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Defense

Rafale: A national tragedy or just plain stupidity?

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In other countries, it would have been a badge of shame for the Government, Bureaucracy, Defense Industry and the citizenry as a whole. In India, it has become an ugly no-holds-barred slugfest like none other. Endless discussions, numerous debates and multitudes of expert opinions have pervaded the national discourse on just one topic these days. Apparently, the topic on which everyone in India and apparently a few abroad, have become an expert is Dassault Rafale. Every moment, new facts, truths, half-truths, and blunt lies are being tossed about in the Print, Television & Social Media and apparently, some so-called experts have started a smear campaign to malign the name of the Prime Minister, labeling him as a chor (thief) and much more. What is the whole issue about? Pick any hundred shouting at the very top of their voices and ask them about the issue. Not one would be able to go beyond the generality and much-used catchphrases like Scam, Ambani-Adani, Modi, France. Most, if not all, detractors of the defense deal have a half-baked understanding of the fighter aircraft in general and would be unable to differentiate between an interceptor and an air-superiority fighter in any literature. Conversely, the supporters of the deal, in their standard fashion, have built walls of ignorance so high that it puts even Mount Everest to shame. While most (though not all) of the questions of the detractors are logical and valid, tagging every detractor as an Urban Naxal while ignoring his line of questioning won’t work. It’s time for the supporters and detractors of the deal to gain a meaningful insight into the entire deal and then form an opinion on the issue.

The entire fiasco has its roots way back in 2001 when the Indian Air force had projected a requirement for 126 (seven squadrons of 18 aircrafts each) aircraft. The strength of the IAF was starting to fall. It has last acquired an aircraft (Mirage-2000) in the 1980s and the acquisition of the Sukhois (-30MKI) was starting to gain steam. The initial requirements were for a 20-ton class fighter aircraft with medium role capability which would fill the multi-role niche between the heavy-hitter Sukhoi Su-30MKI (an air superiority fighter) and the MiG-21/Tejas (a smaller multi-role interdictor). Apparently impressed by the Mirage 2000s bomb lugging capability at high altitudes during the Kargil War, the IAF was keen to acquire the Mirages and had quietly made up its mind to acquire the same until the French Aerospace industry and Rafale, in particular, threw a spanner in their works. However, the French aerospace industry was winding down Mirage 2000 production due to lack of orders and preparing for the manufacture of the Rafale aircraft. Apparently, the French Air Force needed it Rafales faster (point to be noted- the Rafale is the next iteration of the Mirage-2000 fighter and the current mainstay fighter of the French Air Force). The Mirage production line was shutting down and the French could only keep it open if India gave a firm order. But we are Indians, have we ever committed to anything without first bargaining and comparing the hell out of it?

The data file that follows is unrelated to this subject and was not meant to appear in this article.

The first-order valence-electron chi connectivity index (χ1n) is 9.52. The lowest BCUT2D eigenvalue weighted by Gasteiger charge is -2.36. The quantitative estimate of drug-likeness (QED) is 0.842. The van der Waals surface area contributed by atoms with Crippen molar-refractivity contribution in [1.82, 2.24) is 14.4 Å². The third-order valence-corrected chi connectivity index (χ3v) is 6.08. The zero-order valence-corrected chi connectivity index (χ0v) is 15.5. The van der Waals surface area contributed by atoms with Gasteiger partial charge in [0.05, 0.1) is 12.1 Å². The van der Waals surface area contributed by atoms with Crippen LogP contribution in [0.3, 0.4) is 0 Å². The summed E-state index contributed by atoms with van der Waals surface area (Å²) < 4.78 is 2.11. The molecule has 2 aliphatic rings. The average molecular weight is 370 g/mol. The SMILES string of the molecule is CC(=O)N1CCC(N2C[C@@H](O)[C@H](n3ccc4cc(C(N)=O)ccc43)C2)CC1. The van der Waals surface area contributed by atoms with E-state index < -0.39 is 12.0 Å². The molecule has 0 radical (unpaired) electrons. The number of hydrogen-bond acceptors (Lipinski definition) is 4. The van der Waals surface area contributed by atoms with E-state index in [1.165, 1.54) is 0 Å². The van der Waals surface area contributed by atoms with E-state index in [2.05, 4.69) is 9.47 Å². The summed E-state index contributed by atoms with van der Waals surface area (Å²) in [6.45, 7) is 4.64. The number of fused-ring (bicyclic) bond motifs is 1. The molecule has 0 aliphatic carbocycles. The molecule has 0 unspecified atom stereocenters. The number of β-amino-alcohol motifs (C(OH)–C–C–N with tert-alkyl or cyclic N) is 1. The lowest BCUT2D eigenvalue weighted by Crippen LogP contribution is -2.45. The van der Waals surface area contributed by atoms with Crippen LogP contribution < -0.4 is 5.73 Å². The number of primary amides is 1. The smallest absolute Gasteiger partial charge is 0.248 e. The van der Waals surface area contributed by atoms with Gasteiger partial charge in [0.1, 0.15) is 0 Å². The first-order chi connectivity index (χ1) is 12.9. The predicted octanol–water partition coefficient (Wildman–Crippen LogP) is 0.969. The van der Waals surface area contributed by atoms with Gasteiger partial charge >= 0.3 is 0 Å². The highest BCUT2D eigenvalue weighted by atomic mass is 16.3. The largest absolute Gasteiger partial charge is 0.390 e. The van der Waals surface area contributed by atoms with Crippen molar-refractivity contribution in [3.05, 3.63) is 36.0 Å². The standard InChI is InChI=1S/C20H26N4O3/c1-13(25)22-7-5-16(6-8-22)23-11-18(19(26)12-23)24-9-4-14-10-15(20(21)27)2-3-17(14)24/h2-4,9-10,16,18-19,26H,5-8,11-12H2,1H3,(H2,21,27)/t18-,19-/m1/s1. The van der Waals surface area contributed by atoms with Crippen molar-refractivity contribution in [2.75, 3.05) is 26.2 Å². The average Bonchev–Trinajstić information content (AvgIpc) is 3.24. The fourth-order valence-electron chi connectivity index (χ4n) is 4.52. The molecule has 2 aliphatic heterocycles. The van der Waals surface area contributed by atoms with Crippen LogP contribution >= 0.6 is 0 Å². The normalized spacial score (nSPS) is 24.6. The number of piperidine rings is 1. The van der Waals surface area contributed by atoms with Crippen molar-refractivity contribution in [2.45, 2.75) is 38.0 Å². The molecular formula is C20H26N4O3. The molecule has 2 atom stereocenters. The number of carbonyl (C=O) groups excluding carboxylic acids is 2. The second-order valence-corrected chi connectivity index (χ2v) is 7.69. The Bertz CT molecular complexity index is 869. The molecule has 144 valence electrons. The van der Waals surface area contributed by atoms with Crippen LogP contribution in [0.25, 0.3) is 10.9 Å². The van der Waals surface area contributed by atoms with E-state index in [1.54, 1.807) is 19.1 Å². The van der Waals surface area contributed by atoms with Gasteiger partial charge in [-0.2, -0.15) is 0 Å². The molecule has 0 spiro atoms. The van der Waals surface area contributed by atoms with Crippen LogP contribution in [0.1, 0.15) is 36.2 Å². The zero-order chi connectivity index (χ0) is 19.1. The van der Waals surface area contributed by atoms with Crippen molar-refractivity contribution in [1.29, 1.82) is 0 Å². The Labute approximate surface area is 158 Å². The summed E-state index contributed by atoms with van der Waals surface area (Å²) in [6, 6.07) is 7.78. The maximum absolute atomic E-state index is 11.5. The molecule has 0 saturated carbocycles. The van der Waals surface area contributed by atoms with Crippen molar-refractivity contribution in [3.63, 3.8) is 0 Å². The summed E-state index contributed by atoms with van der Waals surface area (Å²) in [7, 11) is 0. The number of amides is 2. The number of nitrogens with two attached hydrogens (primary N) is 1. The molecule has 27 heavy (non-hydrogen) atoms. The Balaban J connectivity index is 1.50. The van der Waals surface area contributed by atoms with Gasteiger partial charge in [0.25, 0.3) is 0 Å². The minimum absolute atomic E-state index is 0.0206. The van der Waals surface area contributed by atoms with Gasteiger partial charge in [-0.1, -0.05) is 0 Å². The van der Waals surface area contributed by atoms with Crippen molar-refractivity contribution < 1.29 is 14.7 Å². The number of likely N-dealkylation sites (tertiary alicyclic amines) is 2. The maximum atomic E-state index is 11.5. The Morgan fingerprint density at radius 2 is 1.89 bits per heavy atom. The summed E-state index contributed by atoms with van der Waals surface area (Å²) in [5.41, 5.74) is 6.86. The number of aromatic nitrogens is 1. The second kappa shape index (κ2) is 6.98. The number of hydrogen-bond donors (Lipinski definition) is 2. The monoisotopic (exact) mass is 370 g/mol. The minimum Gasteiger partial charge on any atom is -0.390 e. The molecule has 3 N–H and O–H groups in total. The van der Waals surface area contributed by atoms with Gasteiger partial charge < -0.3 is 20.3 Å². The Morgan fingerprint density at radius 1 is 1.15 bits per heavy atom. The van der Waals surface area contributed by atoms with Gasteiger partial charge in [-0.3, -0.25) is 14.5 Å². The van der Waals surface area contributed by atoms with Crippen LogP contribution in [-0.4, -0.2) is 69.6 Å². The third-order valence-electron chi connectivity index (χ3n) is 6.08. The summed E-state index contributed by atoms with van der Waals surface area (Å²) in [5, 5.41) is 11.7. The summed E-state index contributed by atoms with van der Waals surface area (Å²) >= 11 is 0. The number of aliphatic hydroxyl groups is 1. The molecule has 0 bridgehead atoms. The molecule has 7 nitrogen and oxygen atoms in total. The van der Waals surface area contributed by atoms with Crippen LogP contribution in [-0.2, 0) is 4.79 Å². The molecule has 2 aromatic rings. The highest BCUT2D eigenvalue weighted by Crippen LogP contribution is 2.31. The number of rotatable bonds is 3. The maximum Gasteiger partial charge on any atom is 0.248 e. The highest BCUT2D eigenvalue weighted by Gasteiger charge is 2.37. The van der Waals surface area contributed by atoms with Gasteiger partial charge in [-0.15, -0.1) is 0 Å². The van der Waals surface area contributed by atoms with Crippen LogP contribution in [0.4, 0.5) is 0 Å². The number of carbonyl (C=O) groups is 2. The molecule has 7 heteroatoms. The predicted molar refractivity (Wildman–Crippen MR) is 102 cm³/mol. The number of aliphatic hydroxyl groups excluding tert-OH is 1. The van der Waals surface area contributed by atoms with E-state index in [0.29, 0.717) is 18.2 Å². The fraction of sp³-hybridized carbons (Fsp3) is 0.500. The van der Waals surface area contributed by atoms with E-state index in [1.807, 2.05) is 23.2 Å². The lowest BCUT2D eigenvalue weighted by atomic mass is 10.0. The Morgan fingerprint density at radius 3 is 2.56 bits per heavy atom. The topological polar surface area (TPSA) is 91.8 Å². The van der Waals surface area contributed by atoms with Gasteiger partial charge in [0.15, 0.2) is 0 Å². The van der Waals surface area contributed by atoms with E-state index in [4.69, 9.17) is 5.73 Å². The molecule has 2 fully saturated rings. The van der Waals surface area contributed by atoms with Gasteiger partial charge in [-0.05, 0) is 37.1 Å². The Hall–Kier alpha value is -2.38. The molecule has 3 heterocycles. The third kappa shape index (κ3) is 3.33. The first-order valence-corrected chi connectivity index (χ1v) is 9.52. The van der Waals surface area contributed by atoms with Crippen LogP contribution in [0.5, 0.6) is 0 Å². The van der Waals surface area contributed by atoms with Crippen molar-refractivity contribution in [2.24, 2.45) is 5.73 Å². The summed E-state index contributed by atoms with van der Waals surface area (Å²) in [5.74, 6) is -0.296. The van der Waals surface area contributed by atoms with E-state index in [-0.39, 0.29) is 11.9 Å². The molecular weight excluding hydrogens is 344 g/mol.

Hence, Requests for Information (RFI) were issued in 2004. In the formative years of the tendering, aircraft in the running were: Mirage 2000-5 Mk.2 (Dassault, France), F-16C/D (Lockheed Martin, USA), MiG-29OVT (Mikoyan, Russia), and JAS 39 Gripen (Saab, Sweden). Preliminary estimates pegged the costs in the neighborhood of INR 55,000 crore (US$8.6 billion), making it India’s single largest defense deal. However, the 20-ton MTOW (maximum take-off weight) limit requirement was later removed and this limit was revised to 24-tons. Given the protracted nature of the tendering and the past governmental acquisition timelines, Dassault replaced the Mirage 2000-5 with the Rafale and the MiG Company placed MiG-35 in instead of the prototype MiG-29OVT. The Eurofighter consortium entered the Typhoon into the competition. Not wanting to be outdone, the Boeing F/A-18E/F Super Hornet also joined the tendering. Given the vagueness of the clauses, all aircraft, single engine or double and both light and heavy became a part of the fray.